Besides this, many of the Scottish lords were angry because Baliol was kept a prisoner, so they would not join in
Among those who fought for Edward was Robert Bruce, the husband of Lady Marjorie. Bruce joined Edward, because he was an
English as well as a Scottish
 lord, because he hated Baliol, and because he hoped Baliol would be driven from the throne, and that then Edward would
help him to become King.
Edward marched north as far as Newcastle-upon-Tyne. From there he sent a message to the King of Scotland, ordering him
to come to him. But, after waiting a few days, and finding that Baliol did not come, he marched on again, and crossing
the Tweed, laid siege to the town of Berwick. Berwick was at this time the most important seaport in Scotland.
To lay siege to a town means to surround it on all sides, so that the people in the town cannot come out, and so that no
one can go in carrying help and food. Sometimes, if a siege lasts a long time, the people within a town suffer terribly
As the English lay before Berwick, the Scots taunted King Edward, and made a song about him.
"What turns the King Edward
With his long shanks,
For to win Berwick
And our unthanks?
Go pike it him,
And when he have it won,
Go dike it him."
This was considered very scornful and very funny, and, although it is difficult now to understand why, it is said to
have made King Edward very angry. Perhaps he did not like being called "Long Shanks." He got that name because he was
tall, and had long, thin legs.
The siege of Berwick did not last long, for although the town was protected by the sea on one side, on land there was
only a low mud wall to keep the enemy back. Edward attacked it both by land and sea. The Scots set the English ships on
fire, and drove them back. But on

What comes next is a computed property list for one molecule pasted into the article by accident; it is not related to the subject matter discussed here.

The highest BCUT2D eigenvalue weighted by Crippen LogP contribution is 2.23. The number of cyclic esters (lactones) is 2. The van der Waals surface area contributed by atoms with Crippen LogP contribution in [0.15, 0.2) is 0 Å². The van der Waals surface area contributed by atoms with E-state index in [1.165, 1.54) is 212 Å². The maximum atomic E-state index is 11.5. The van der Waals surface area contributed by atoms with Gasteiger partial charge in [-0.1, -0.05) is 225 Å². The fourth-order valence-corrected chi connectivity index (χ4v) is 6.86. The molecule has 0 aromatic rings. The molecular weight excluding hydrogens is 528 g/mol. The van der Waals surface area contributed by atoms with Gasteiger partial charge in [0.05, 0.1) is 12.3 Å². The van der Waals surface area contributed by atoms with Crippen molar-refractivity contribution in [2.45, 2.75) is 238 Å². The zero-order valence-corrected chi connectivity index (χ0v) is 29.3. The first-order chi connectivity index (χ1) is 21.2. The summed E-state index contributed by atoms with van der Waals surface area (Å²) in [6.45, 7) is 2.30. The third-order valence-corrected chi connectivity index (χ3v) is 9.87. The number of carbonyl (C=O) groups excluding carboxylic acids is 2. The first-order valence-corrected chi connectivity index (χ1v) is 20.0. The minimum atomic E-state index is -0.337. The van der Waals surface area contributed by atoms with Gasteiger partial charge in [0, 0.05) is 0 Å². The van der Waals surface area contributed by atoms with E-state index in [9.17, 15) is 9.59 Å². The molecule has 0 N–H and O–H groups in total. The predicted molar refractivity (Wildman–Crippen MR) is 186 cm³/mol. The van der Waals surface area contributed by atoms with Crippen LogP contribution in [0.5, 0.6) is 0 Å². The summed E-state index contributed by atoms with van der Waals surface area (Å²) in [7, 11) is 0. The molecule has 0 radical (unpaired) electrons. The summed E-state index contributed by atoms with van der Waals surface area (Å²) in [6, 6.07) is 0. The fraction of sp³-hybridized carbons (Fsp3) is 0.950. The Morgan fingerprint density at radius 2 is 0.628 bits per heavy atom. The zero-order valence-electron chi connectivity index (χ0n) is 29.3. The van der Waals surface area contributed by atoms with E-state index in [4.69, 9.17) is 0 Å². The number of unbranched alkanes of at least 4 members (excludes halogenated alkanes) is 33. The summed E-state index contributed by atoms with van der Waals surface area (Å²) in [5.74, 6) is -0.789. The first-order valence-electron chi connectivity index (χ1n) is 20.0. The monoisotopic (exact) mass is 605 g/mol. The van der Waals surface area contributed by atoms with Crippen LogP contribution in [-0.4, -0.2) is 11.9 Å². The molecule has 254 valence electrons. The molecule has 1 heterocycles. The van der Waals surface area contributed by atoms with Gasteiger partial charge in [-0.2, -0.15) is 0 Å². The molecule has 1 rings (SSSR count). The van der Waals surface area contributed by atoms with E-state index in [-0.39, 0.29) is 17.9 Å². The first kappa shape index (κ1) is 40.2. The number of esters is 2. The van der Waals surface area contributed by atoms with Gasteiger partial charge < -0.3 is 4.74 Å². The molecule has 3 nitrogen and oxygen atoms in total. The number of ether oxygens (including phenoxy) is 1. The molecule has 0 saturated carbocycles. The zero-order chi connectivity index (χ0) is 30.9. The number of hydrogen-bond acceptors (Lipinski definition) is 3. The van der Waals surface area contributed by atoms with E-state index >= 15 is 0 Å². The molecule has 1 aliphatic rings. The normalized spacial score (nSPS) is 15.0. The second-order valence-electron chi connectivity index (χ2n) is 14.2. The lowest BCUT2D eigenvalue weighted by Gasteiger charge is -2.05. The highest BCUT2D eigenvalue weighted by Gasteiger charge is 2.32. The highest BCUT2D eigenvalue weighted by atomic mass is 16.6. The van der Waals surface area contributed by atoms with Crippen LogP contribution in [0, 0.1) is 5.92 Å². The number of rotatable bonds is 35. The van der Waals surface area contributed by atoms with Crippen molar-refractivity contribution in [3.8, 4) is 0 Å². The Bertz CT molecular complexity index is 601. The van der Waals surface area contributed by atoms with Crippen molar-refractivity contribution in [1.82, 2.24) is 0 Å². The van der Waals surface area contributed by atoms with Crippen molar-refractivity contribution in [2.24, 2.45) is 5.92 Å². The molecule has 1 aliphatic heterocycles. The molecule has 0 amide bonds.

land, the English army broke down the walls, and entered the town.
The King himself, mounted upon his great horse Bayard, was the first to leap over the wall. After him swarmed his
soldiers, eager to kill.
There was terrible bloodshed and slaughter. Such was the fury of the English, that none were saved, and the streets ran
red with blood.
In the town was a place called the Red House. It belonged to Flemish merchants, who had come to live in Berwick, and who
had helped to make the town rich and prosperous. It was a very strong place, and when the rest of the town had been
taken, the merchants of the Red House still held out and fought bravely. These gallant men, although they were not
Scotsmen, had made up their minds to die for the land in which they had found a home.
When the English saw that they could not take the Red House, they set it on fire. Still, these brave Flemish merchants
would not yield to the English King, and they died, every man of them, amid the roaring flames, and were buried beneath
the ruins of their Red House.
Then King Edward, lest the Scots should take their town again, dug a ditch, and built a wall round it to make it strong.
King although he was, he wheeled a barrow and used a spade himself, so eager was he to encourage the men, and help on
the work. The remains of these fortifications can be seen to this day. Fortification comes from a Latin word which means
"strong," so, to fortify means to make strong.